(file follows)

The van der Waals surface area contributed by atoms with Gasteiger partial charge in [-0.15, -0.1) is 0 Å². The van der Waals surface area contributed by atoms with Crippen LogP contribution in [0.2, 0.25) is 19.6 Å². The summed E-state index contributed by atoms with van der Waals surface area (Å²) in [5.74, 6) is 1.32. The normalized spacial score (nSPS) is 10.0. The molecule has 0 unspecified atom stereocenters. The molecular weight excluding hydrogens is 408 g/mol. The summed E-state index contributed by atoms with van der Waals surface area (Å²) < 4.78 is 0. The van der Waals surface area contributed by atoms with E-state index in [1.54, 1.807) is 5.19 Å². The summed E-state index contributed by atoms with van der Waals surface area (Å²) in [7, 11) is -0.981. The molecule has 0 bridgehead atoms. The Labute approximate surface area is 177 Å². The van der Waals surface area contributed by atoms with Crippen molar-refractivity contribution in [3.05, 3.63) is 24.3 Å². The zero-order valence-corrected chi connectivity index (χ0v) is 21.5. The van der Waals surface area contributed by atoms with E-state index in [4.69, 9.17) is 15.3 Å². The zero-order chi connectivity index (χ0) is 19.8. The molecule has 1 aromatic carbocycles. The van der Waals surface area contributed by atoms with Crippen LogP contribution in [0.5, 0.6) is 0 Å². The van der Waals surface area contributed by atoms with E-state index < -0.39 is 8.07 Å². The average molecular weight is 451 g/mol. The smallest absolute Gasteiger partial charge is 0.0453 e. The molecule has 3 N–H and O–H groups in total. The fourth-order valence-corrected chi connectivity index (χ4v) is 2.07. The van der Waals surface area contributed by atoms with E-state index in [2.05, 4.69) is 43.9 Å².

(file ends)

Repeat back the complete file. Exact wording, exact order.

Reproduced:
The van der Waals surface area contributed by atoms with Gasteiger partial charge in [-0.15, -0.1) is 0 Å². The van der Waals surface area contributed by atoms with Crippen LogP contribution in [0.2, 0.25) is 19.6 Å². The summed E-state index contributed by atoms with van der Waals surface area (Å²) in [5.74, 6) is 1.32. The normalized spacial score (nSPS) is 10.0. The molecule has 0 unspecified atom stereocenters. The molecular weight excluding hydrogens is 408 g/mol. The summed E-state index contributed by atoms with van der Waals surface area (Å²) < 4.78 is 0. The van der Waals surface area contributed by atoms with E-state index in [1.54, 1.807) is 5.19 Å². The summed E-state index contributed by atoms with van der Waals surface area (Å²) in [7, 11) is -0.981. The molecule has 0 bridgehead atoms. The Labute approximate surface area is 177 Å². The van der Waals surface area contributed by atoms with Crippen molar-refractivity contribution in [3.05, 3.63) is 24.3 Å². The zero-order valence-corrected chi connectivity index (χ0v) is 21.5. The van der Waals surface area contributed by atoms with E-state index in [4.69, 9.17) is 15.3 Å². The zero-order chi connectivity index (χ0) is 19.8. The molecule has 1 aromatic carbocycles. The van der Waals surface area contributed by atoms with Crippen LogP contribution in [0.5, 0.6) is 0 Å². The van der Waals surface area contributed by atoms with E-state index < -0.39 is 8.07 Å². The average molecular weight is 451 g/mol. The smallest absolute Gasteiger partial charge is 0.0453 e. The molecule has 3 N–H and O–H groups in total. The fourth-order valence-corrected chi connectivity index (χ4v) is 2.07. The van der Waals surface area contributed by atoms with E-state index in [2.05, 4.69) is 43.9 Å².